We're on crane flight space and some stop for a day or a week. In y twenty five years here, many of their runways and marshes have been obliterated. We have a marsh/lake nearby that has federal protection because some nearly extinct darter fish lives in it. The freeway overpass and exit ramp were years on the drawing board until DNR approved the umpteenth set of plans. Last summer several great white cranes rested there a week or so, and the little two lane county road was thick with sightseers. We are on the sandhill crane flight path, but I don't recall ever seeing one.
I haven't seen one either, but I'm not on their route. And, as someone has pointed out, there ain't that many of them. There are many, many reasons people will regret paving over our wetlands.
Today is foggy and wet and to the advantage of our geese hunters. I hear them in the distance shooting their quota.
I guess I don't have much of a beef with goose hunters. Or deer hunters. Or, you know. Reg'lar hunters.
George Carlin said that we pick the animals we like and then get to kill the rest.
If you are killing the wolves to save the moose so you can kill the moose – you are probably living in Alaska.
If you're killing them from a helicopter, you probably used to be the governor of Alaska.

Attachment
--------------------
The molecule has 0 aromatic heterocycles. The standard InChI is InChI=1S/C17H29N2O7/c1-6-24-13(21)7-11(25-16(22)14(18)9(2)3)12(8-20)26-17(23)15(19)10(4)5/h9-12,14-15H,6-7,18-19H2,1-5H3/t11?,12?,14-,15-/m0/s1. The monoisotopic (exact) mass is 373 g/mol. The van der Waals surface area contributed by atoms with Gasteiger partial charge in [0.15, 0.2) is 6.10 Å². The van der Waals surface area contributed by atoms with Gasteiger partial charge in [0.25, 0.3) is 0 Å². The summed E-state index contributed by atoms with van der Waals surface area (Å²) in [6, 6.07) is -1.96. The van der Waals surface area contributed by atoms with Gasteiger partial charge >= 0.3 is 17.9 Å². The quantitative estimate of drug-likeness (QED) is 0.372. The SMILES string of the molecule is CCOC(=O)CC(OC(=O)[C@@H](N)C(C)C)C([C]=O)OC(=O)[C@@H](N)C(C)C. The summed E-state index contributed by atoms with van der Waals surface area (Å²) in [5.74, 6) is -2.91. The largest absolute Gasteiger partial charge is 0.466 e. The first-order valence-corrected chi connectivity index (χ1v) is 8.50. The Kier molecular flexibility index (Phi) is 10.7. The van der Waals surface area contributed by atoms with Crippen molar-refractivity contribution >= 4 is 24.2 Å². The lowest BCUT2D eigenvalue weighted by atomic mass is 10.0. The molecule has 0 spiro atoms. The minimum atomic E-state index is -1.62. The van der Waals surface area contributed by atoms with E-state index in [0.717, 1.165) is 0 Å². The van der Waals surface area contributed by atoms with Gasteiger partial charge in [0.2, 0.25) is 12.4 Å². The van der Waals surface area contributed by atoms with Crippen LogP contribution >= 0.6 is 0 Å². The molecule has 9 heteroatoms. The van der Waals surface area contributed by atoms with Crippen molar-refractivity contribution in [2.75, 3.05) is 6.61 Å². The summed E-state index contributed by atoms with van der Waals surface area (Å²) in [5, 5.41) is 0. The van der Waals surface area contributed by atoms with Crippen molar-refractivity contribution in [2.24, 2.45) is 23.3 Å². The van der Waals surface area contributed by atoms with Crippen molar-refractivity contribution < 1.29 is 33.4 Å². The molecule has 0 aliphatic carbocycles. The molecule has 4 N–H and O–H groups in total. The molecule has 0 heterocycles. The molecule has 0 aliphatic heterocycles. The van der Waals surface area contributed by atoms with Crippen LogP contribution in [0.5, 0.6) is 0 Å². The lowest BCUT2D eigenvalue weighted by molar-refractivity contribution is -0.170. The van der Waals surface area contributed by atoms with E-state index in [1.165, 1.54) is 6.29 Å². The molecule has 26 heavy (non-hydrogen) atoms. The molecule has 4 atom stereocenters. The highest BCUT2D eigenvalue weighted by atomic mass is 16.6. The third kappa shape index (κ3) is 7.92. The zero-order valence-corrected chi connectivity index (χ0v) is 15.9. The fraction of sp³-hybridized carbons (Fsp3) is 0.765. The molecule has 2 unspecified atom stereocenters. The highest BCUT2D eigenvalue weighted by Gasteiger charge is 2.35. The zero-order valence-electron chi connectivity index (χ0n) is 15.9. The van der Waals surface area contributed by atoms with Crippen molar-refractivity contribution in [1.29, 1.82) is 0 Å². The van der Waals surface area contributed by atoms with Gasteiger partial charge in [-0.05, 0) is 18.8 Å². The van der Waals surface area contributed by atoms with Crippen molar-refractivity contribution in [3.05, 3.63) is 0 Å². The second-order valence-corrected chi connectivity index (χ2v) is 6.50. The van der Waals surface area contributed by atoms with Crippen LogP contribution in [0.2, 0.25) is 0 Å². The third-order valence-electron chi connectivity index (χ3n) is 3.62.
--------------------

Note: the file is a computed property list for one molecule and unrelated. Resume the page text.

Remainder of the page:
We've had that yellow duckie event a couple of times here, employing a little stream that runs by the Chamber of Commerce building. Usually when we see cranes — and they are rare — we see only one or two. We see and hear lots of geese and love them. But now I'm all keyed up to hear cranes singing.
I like to hear geese too. In fact the first flyover of the fall gets me good, especially if they're obscured by fog. I stand there with my neck cranked back and listen till my head snaps off.
Enough booze and some hunters will blast the rubber duckys thinking they are sandhill cranes.
Not a hunter, don't hate it, but plenty of deer, geese, ducks, and Turkeys, maybe we could just concentrate on them for a while…I doubt a crane tastes any better than a turkey. I've never seen a crane maybe I should go on a crane watch while it is still possible.
They call them "ribeye in the sky," but I'm not tempted.
Judging by the skill level exhibited by Texans (and Kentuckians for that matter) at everything else (electing public officials comes to mind) I am not optimistic about their capability to distinguish between cranes of one ilk or another.